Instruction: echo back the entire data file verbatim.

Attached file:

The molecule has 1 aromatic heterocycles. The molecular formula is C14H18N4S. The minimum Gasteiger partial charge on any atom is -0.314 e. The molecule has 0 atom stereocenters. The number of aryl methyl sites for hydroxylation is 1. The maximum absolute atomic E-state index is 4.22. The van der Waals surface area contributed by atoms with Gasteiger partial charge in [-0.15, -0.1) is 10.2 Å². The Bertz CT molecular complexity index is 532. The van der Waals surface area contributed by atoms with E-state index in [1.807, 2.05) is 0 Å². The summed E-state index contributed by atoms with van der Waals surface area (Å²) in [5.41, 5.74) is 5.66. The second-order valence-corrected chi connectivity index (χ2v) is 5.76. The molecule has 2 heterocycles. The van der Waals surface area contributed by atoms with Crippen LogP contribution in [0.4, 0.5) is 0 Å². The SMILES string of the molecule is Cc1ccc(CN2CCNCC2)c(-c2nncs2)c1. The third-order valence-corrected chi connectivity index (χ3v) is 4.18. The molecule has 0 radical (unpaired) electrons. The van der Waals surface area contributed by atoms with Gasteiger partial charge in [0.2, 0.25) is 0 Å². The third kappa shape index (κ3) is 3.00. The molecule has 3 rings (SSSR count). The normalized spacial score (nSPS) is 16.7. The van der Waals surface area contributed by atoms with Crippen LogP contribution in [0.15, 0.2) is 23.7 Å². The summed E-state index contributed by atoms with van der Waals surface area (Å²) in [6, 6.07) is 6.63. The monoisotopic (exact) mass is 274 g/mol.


The molecule has 1 aromatic heterocycles. The molecular formula is C14H18N4S. The minimum Gasteiger partial charge on any atom is -0.314 e. The molecule has 0 atom stereocenters. The number of aryl methyl sites for hydroxylation is 1. The maximum absolute atomic E-state index is 4.22. The van der Waals surface area contributed by atoms with Gasteiger partial charge in [-0.15, -0.1) is 10.2 Å². The Bertz CT molecular complexity index is 532. The van der Waals surface area contributed by atoms with E-state index in [1.807, 2.05) is 0 Å². The summed E-state index contributed by atoms with van der Waals surface area (Å²) in [5.41, 5.74) is 5.66. The second-order valence-corrected chi connectivity index (χ2v) is 5.76. The molecule has 2 heterocycles. The van der Waals surface area contributed by atoms with Crippen LogP contribution in [0.4, 0.5) is 0 Å². The SMILES string of the molecule is Cc1ccc(CN2CCNCC2)c(-c2nncs2)c1. The third-order valence-corrected chi connectivity index (χ3v) is 4.18. The molecule has 0 radical (unpaired) electrons. The van der Waals surface area contributed by atoms with Gasteiger partial charge in [0.2, 0.25) is 0 Å². The third kappa shape index (κ3) is 3.00. The molecule has 3 rings (SSSR count). The normalized spacial score (nSPS) is 16.7. The van der Waals surface area contributed by atoms with Crippen LogP contribution in [0.15, 0.2) is 23.7 Å². The summed E-state index contributed by atoms with van der Waals surface area (Å²) in [6, 6.07) is 6.63. The monoisotopic (exact) mass is 274 g/mol.